The first series against Baltimore started off on the right foot. A three-game sweep at home against a struggling Orioles bunch moved their record to 21-29. The offense teed off by scoring 18 runs in the series, and the pitching staff only allowed nine. Oh yeah, and Sanó continued his hot streak with a three-run bomb late that set the Twins up for the sweep in the final game of the series.

So far, so good.

The Royals had only scored five runs in their series against the Tampa Bay Rays. But they found their offense again in Target Field and scored five runs in the seventh inning off Randy Dobnak on their way to an easy win. The Twins won the next day but went on to lose the rubber match 6-3 thanks to another poor start from Matt Shoemaker.

It also didn’t help that the Twins offense wasn’t able to take advantage of multiple innings with the bases loaded. Sanó struck out and grounded into a double in two of those situations, emblematic of Minnesota’s efforts overall. A growing issue this season has been the inability to score runners in scoring position. According to Team Rankings, the Twins ranked 24th in baseball, averaging 3.61 runners left in scoring position per game. As a result, the Twins left the K.C. series with a 21-31 record and a missed opportunity at home.

Everything was in place for a winnable series in Baltimore. The Orioles were still on their losing streak, and the Twins offense could get the bats going with the hitter-friendly Camden Yards.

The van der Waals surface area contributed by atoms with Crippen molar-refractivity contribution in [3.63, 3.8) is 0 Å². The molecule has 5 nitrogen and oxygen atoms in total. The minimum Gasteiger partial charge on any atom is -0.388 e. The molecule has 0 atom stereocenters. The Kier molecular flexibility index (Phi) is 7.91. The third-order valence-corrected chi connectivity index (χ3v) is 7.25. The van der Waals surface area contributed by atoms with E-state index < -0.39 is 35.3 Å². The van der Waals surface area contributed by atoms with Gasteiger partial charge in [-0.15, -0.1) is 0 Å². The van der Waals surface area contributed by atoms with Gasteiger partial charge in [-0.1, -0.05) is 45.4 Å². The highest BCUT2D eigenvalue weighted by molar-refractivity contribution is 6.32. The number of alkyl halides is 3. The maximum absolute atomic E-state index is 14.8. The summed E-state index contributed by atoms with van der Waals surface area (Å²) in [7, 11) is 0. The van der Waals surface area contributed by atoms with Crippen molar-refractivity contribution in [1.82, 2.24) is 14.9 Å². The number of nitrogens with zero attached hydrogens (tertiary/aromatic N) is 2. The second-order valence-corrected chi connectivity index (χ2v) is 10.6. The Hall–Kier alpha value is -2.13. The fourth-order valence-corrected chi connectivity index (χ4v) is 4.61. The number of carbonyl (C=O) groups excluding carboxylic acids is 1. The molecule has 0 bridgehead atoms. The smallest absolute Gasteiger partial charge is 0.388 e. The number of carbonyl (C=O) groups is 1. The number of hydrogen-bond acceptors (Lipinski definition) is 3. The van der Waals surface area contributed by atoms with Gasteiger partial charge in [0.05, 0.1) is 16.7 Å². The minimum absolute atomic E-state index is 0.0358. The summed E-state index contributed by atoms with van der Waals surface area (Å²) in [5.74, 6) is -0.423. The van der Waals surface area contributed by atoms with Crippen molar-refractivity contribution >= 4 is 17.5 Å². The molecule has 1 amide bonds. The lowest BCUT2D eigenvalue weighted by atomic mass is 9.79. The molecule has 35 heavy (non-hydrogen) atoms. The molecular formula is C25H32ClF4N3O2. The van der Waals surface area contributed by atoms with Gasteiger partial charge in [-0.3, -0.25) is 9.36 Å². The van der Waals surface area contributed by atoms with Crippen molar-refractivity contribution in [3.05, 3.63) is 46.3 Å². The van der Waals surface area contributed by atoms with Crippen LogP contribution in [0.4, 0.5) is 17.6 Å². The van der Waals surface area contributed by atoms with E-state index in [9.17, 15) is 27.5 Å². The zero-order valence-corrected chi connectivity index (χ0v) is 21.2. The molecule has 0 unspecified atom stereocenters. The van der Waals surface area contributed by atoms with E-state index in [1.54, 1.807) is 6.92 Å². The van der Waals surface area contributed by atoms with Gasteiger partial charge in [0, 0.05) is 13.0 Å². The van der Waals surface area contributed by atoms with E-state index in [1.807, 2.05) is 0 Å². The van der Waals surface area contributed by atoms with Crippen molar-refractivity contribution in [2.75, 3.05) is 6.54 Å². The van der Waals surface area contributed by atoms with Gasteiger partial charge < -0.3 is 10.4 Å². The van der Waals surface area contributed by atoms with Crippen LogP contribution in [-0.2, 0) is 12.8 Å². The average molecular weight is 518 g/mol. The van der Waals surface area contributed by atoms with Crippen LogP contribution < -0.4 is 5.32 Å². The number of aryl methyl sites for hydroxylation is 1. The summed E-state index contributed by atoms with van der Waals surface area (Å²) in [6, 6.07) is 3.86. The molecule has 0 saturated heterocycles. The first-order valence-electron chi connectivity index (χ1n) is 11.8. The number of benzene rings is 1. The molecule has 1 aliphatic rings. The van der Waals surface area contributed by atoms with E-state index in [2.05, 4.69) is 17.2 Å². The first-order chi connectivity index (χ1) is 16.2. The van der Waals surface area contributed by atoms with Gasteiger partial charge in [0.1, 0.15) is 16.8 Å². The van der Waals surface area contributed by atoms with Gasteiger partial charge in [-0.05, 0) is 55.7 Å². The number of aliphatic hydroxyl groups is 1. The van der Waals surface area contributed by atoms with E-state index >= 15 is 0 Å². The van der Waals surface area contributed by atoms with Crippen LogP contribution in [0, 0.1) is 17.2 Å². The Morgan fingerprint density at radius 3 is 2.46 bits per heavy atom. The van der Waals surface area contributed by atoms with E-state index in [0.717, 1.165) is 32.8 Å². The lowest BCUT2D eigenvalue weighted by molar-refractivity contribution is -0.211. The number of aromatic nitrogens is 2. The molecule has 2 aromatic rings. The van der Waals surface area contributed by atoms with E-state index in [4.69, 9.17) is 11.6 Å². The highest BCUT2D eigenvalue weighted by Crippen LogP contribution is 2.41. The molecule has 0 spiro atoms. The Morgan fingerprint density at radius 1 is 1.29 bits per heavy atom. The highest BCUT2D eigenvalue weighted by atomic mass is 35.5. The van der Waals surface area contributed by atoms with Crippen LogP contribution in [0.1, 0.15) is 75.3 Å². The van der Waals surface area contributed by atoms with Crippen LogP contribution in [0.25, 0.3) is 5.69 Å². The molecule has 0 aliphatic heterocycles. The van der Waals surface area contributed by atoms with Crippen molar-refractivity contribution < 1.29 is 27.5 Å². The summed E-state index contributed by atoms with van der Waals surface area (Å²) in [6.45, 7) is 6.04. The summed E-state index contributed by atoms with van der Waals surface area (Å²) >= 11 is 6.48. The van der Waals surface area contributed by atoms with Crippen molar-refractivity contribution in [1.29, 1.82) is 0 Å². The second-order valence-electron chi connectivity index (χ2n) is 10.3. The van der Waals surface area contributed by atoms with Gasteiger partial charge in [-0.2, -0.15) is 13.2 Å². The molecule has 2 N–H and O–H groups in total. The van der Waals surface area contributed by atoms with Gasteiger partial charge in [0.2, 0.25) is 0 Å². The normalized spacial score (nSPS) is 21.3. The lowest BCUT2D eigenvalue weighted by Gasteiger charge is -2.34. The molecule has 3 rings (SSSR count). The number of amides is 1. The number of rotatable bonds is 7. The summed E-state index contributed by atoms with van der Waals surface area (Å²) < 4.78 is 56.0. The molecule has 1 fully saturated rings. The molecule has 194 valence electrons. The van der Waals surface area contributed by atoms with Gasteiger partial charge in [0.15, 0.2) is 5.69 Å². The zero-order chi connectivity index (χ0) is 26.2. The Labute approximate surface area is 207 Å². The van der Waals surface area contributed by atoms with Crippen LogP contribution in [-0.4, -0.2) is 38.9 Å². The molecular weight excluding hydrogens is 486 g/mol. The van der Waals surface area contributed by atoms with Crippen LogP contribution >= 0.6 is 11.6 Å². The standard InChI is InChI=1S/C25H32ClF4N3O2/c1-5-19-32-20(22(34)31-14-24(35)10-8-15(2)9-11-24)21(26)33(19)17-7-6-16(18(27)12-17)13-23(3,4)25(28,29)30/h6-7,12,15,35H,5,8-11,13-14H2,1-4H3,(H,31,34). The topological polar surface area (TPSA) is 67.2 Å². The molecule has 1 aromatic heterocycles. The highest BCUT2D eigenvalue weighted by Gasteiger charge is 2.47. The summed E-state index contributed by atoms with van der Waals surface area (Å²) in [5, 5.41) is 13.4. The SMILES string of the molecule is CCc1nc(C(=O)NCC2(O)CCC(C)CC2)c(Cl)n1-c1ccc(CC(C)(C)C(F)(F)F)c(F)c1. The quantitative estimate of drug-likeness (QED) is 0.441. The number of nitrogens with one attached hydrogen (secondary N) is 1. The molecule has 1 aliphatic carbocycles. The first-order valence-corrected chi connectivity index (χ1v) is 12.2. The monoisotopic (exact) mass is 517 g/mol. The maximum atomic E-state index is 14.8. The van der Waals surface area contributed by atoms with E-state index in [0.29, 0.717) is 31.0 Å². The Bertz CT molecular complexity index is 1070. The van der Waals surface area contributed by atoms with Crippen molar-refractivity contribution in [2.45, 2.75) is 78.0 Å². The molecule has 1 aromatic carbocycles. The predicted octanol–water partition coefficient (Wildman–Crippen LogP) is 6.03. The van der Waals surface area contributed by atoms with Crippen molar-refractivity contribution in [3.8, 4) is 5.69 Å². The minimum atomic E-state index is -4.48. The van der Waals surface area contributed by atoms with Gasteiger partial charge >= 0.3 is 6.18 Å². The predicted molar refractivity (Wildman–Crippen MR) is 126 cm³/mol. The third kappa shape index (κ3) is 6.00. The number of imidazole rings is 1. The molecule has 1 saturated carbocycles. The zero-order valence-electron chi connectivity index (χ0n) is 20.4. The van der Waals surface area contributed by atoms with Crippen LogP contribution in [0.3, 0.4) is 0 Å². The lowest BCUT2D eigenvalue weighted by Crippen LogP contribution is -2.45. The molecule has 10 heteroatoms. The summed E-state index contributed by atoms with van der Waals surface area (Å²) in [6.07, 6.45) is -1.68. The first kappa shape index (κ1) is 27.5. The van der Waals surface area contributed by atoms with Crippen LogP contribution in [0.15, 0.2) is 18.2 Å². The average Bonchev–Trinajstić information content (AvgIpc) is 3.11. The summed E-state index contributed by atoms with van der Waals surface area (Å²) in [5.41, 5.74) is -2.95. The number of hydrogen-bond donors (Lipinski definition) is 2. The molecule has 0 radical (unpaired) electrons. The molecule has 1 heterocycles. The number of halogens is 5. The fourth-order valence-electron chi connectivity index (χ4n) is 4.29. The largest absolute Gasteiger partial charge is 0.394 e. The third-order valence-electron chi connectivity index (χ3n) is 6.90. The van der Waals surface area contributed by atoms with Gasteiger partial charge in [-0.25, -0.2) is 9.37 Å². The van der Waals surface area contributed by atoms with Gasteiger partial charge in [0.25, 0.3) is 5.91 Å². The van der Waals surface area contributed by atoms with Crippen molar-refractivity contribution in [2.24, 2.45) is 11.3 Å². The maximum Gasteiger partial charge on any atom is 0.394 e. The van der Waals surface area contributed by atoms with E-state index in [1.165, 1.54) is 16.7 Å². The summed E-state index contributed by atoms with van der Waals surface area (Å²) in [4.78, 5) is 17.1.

Unfortunately, Rob Refsnyder, a guy who had been playing well in center with no previous experience and was providing a spark for the Twins, had a wicked collision with the wall in center field. It felt symbolic of the year as a whole. Just like that, the team was once again looking for another centerfielder.

They called up prospect Gilberto Celestino from Double-A to take his place. Until then, Willians Astudillo was penciled in right field and immediately was exposed. The Twins were short-handed, but putting a guy nicknamed La Tortuga in the outfield for a stretch of time didn’t seem great.

And as if it couldn’t get any worse, Mitch Garver needed to be taken to the hospital for surgery after what the Twins could best describe as a “severe groin contusion” during last Tuesday’s game. Another crushing blow — not only for Garver, who will be out indefinitely — but also for an injury-riddled team. They now just lost a catcher that was becoming one of their better hitters this season.